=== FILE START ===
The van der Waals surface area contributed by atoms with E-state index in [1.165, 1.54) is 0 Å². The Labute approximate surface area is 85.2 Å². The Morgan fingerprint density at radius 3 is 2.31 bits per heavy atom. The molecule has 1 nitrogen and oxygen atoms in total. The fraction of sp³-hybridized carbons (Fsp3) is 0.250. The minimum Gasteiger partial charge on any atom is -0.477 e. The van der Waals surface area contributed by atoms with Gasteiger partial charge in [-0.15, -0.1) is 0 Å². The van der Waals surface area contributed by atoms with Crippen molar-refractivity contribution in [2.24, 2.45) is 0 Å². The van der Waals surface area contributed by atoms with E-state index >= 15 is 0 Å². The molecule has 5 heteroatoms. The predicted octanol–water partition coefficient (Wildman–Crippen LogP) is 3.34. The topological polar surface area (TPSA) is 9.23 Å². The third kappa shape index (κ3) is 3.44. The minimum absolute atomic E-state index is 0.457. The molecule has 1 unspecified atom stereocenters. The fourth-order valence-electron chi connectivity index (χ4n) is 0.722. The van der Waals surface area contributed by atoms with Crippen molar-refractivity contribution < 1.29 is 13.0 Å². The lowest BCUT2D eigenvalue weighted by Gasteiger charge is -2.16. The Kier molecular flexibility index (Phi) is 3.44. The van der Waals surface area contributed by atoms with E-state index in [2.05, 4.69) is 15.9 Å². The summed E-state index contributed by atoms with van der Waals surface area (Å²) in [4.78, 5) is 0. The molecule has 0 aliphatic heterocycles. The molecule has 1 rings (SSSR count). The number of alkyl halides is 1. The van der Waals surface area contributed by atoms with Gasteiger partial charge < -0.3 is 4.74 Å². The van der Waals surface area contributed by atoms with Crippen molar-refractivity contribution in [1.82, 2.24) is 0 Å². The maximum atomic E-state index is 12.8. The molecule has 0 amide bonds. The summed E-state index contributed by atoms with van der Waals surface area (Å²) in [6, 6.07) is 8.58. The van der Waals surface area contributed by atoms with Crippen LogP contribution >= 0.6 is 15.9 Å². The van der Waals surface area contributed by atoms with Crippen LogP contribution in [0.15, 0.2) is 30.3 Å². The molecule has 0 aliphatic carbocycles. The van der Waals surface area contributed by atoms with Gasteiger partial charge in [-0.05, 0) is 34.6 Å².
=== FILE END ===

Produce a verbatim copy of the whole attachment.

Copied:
The van der Waals surface area contributed by atoms with E-state index in [1.165, 1.54) is 0 Å². The Labute approximate surface area is 85.2 Å². The Morgan fingerprint density at radius 3 is 2.31 bits per heavy atom. The molecule has 1 nitrogen and oxygen atoms in total. The fraction of sp³-hybridized carbons (Fsp3) is 0.250. The minimum Gasteiger partial charge on any atom is -0.477 e. The van der Waals surface area contributed by atoms with Gasteiger partial charge in [-0.15, -0.1) is 0 Å². The van der Waals surface area contributed by atoms with Crippen molar-refractivity contribution in [2.24, 2.45) is 0 Å². The van der Waals surface area contributed by atoms with E-state index >= 15 is 0 Å². The molecule has 5 heteroatoms. The predicted octanol–water partition coefficient (Wildman–Crippen LogP) is 3.34. The topological polar surface area (TPSA) is 9.23 Å². The third kappa shape index (κ3) is 3.44. The minimum absolute atomic E-state index is 0.457. The molecule has 1 unspecified atom stereocenters. The fourth-order valence-electron chi connectivity index (χ4n) is 0.722. The van der Waals surface area contributed by atoms with Crippen molar-refractivity contribution < 1.29 is 13.0 Å². The lowest BCUT2D eigenvalue weighted by Gasteiger charge is -2.16. The Kier molecular flexibility index (Phi) is 3.44. The van der Waals surface area contributed by atoms with E-state index in [2.05, 4.69) is 15.9 Å². The summed E-state index contributed by atoms with van der Waals surface area (Å²) in [4.78, 5) is 0. The molecule has 0 aliphatic heterocycles. The molecule has 1 rings (SSSR count). The number of alkyl halides is 1. The van der Waals surface area contributed by atoms with Gasteiger partial charge < -0.3 is 4.74 Å². The van der Waals surface area contributed by atoms with Crippen molar-refractivity contribution in [1.82, 2.24) is 0 Å². The maximum atomic E-state index is 12.8. The molecule has 0 amide bonds. The summed E-state index contributed by atoms with van der Waals surface area (Å²) in [6, 6.07) is 8.58. The van der Waals surface area contributed by atoms with Crippen LogP contribution >= 0.6 is 15.9 Å². The van der Waals surface area contributed by atoms with Crippen LogP contribution in [0.15, 0.2) is 30.3 Å². The molecule has 0 aliphatic carbocycles. The van der Waals surface area contributed by atoms with Gasteiger partial charge in [-0.05, 0) is 34.6 Å².